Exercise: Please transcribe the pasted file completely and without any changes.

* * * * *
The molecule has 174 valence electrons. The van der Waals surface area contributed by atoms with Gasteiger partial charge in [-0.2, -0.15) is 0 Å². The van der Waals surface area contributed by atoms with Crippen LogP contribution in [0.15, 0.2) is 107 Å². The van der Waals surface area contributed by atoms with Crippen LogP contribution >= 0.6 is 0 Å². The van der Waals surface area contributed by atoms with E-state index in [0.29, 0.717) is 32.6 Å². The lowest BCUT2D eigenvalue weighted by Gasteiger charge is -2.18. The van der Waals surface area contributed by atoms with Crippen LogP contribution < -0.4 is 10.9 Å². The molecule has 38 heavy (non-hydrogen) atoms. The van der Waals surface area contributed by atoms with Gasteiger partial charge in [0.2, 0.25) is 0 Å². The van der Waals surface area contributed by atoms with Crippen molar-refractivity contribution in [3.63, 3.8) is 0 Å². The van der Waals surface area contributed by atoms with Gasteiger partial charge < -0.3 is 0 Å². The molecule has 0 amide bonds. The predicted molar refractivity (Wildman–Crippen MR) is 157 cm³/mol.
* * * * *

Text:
The molecule has 174 valence electrons. The van der Waals surface area contributed by atoms with Gasteiger partial charge in [-0.2, -0.15) is 0 Å². The van der Waals surface area contributed by atoms with Crippen LogP contribution in [0.15, 0.2) is 107 Å². The van der Waals surface area contributed by atoms with Crippen LogP contribution >= 0.6 is 0 Å². The van der Waals surface area contributed by atoms with E-state index in [0.29, 0.717) is 32.6 Å². The lowest BCUT2D eigenvalue weighted by Gasteiger charge is -2.18. The van der Waals surface area contributed by atoms with Crippen LogP contribution < -0.4 is 10.9 Å². The molecule has 38 heavy (non-hydrogen) atoms. The van der Waals surface area contributed by atoms with Gasteiger partial charge in [0.2, 0.25) is 0 Å². The van der Waals surface area contributed by atoms with Crippen molar-refractivity contribution in [3.63, 3.8) is 0 Å². The van der Waals surface area contributed by atoms with Gasteiger partial charge < -0.3 is 0 Å². The molecule has 0 amide bonds. The predicted molar refractivity (Wildman–Crippen MR) is 157 cm³/mol.